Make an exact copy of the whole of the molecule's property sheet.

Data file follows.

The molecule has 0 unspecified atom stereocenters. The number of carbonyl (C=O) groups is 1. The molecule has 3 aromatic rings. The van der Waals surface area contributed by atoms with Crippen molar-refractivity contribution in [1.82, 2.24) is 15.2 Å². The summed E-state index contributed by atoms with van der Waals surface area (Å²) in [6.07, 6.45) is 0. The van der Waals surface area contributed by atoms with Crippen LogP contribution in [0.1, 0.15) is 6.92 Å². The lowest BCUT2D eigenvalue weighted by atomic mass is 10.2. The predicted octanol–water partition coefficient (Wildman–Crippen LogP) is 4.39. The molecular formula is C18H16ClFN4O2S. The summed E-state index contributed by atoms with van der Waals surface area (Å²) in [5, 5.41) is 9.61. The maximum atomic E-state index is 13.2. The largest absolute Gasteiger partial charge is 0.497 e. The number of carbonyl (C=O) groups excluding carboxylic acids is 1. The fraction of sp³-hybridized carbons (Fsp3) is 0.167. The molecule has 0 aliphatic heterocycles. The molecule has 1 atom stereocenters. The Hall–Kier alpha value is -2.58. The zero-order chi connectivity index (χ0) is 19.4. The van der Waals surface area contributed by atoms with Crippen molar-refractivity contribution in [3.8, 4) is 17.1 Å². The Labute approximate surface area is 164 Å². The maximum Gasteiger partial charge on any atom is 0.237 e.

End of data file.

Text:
The molecule has 0 unspecified atom stereocenters. The number of carbonyl (C=O) groups is 1. The molecule has 3 aromatic rings. The van der Waals surface area contributed by atoms with Crippen molar-refractivity contribution in [1.82, 2.24) is 15.2 Å². The summed E-state index contributed by atoms with van der Waals surface area (Å²) in [6.07, 6.45) is 0. The van der Waals surface area contributed by atoms with Crippen LogP contribution in [0.1, 0.15) is 6.92 Å². The lowest BCUT2D eigenvalue weighted by atomic mass is 10.2. The predicted octanol–water partition coefficient (Wildman–Crippen LogP) is 4.39. The molecular formula is C18H16ClFN4O2S. The summed E-state index contributed by atoms with van der Waals surface area (Å²) in [5, 5.41) is 9.61. The maximum atomic E-state index is 13.2. The largest absolute Gasteiger partial charge is 0.497 e. The number of carbonyl (C=O) groups excluding carboxylic acids is 1. The fraction of sp³-hybridized carbons (Fsp3) is 0.167. The molecule has 0 aliphatic heterocycles. The molecule has 1 atom stereocenters. The Hall–Kier alpha value is -2.58. The zero-order chi connectivity index (χ0) is 19.4. The van der Waals surface area contributed by atoms with Crippen molar-refractivity contribution in [3.8, 4) is 17.1 Å². The Labute approximate surface area is 164 Å². The maximum Gasteiger partial charge on any atom is 0.237 e.